The Emerald Circus, by Jane Yolen

[A] very large yellow butterfly with black spots like microchips on its wings; flying toward her: It had a scrunched-up, old man’s brown face, with wrinkles, sort of pruney, she thought. Jane Yolen has been referred to as “the Hans Christian Anderson of children’s literature,” a claim I’m not qualified to dispute. But her unerring […]

Mongrels: A Novel, by Stephen Graham Jones

A Howling Good Time I reviewed Stephen Graham Jones’s Mapping the Interior here recently, and I’m glad to report that Mongrels: A Novel is very different. It also deserves every accolade it’s received. Mongrels won a slew of best novel nominations, including for the 2016 Shirley Jackson Award and Bram Stoker Award. In contrast to […]

She Said Destroy, by Nadia Bulkin

Destroying Your Certainty Nadia Bulkin’s debut collection comes roaring out of the gate with one of the strongest titles of the year. As far as I know, the title is nothing to do with Marguerite Duras’s Destroy, She Said. Nor, fortunately, is it anything to do with the song by Death in June. But it […]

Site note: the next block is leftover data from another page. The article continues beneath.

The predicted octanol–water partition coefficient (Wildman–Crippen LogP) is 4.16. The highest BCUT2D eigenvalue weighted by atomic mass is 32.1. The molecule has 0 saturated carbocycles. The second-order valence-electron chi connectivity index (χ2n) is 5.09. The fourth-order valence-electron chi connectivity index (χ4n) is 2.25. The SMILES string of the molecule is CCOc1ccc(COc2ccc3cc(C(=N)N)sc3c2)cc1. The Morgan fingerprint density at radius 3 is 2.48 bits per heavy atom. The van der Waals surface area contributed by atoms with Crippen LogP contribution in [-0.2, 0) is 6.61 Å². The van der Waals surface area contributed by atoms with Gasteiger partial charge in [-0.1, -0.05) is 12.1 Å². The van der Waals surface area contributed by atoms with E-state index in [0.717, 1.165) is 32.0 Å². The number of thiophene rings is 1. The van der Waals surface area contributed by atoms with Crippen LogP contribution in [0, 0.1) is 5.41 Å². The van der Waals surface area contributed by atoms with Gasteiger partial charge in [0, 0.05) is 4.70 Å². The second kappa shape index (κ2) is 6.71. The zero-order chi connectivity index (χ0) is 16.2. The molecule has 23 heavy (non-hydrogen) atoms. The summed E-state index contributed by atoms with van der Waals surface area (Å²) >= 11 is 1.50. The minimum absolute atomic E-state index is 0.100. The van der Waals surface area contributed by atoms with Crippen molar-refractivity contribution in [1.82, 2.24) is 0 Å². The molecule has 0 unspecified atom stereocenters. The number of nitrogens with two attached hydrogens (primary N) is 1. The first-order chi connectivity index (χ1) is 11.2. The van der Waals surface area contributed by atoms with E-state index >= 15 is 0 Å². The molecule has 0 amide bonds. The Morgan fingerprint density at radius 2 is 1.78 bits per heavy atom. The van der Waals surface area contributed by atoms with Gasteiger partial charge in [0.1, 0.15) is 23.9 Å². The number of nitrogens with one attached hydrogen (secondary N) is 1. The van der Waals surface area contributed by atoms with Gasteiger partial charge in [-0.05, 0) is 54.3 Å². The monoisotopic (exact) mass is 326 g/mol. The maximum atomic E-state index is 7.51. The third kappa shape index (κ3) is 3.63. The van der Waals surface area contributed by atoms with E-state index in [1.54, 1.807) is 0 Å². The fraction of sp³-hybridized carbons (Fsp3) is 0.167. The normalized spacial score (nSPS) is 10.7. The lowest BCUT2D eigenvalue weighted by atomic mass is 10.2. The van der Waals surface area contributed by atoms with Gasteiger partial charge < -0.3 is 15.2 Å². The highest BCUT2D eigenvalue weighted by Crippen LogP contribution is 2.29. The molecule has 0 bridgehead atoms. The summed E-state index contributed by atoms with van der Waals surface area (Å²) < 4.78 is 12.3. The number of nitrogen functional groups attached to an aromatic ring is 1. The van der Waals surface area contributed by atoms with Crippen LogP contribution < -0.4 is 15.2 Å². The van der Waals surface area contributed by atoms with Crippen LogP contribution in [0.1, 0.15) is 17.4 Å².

A Review of Mapping the Interior by Stephen Graham Jones

Inescapable Origins I already had the pleasure of reviewing Stephen Graham Jones’s superb short story collection After the People Lights Have Gone Off, so it’s an equal pleasure to renew acquaintance with his often very domestic focus. But that’s domestic in an entirely different sense than you might think. Here, it’s a 1140 square feet […]

A Review of The Asylum of Dr. Caligari, by James Morrow

Now he began spinning in circles—like a deranged dancer, or a whirling dervish, or a man inhabited by devils…. James Morrow explores ideas with visionary audacity and a satirical (yet nonetheless disturbing) bent perhaps unequaled since Philip José Farmer’s Riverworld series—as if directed by Andrei Tarkovsky. I like to imagine eavesdropping as some curious stranger—hearing […]